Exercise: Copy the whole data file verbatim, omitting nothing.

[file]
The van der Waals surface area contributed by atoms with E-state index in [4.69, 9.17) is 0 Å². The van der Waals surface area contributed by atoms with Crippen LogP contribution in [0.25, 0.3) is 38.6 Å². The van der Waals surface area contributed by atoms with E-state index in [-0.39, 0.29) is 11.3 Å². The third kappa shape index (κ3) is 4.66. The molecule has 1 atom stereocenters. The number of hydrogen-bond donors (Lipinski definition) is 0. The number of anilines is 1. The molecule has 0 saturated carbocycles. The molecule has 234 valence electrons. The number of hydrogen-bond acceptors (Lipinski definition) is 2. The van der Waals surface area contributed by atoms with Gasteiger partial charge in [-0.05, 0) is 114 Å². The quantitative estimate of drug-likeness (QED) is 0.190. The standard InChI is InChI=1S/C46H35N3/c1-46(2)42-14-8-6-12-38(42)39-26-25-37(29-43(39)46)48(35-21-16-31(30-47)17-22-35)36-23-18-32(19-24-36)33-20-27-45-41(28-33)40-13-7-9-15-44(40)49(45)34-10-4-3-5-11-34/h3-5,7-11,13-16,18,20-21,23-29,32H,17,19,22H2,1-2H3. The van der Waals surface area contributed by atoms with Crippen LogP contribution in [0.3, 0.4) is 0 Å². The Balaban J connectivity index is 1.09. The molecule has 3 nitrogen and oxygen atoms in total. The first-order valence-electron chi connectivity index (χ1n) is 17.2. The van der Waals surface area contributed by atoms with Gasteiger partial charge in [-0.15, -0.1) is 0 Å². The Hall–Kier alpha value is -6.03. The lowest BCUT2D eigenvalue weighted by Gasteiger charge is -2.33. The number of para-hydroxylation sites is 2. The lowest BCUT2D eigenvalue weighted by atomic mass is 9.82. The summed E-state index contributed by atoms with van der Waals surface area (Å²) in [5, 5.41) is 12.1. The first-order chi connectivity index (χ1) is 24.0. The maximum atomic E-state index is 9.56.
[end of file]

The van der Waals surface area contributed by atoms with E-state index in [4.69, 9.17) is 0 Å². The van der Waals surface area contributed by atoms with Crippen LogP contribution in [0.25, 0.3) is 38.6 Å². The van der Waals surface area contributed by atoms with E-state index in [-0.39, 0.29) is 11.3 Å². The third kappa shape index (κ3) is 4.66. The molecule has 1 atom stereocenters. The number of hydrogen-bond donors (Lipinski definition) is 0. The number of anilines is 1. The molecule has 0 saturated carbocycles. The molecule has 234 valence electrons. The number of hydrogen-bond acceptors (Lipinski definition) is 2. The van der Waals surface area contributed by atoms with Gasteiger partial charge in [-0.05, 0) is 114 Å². The quantitative estimate of drug-likeness (QED) is 0.190. The standard InChI is InChI=1S/C46H35N3/c1-46(2)42-14-8-6-12-38(42)39-26-25-37(29-43(39)46)48(35-21-16-31(30-47)17-22-35)36-23-18-32(19-24-36)33-20-27-45-41(28-33)40-13-7-9-15-44(40)49(45)34-10-4-3-5-11-34/h3-5,7-11,13-16,18,20-21,23-29,32H,17,19,22H2,1-2H3. The van der Waals surface area contributed by atoms with Crippen LogP contribution in [0.3, 0.4) is 0 Å². The Balaban J connectivity index is 1.09. The molecule has 3 nitrogen and oxygen atoms in total. The first-order valence-electron chi connectivity index (χ1n) is 17.2. The van der Waals surface area contributed by atoms with Gasteiger partial charge in [-0.15, -0.1) is 0 Å². The Hall–Kier alpha value is -6.03. The lowest BCUT2D eigenvalue weighted by Gasteiger charge is -2.33. The number of para-hydroxylation sites is 2. The lowest BCUT2D eigenvalue weighted by atomic mass is 9.82. The summed E-state index contributed by atoms with van der Waals surface area (Å²) in [5, 5.41) is 12.1. The first-order chi connectivity index (χ1) is 24.0. The maximum atomic E-state index is 9.56.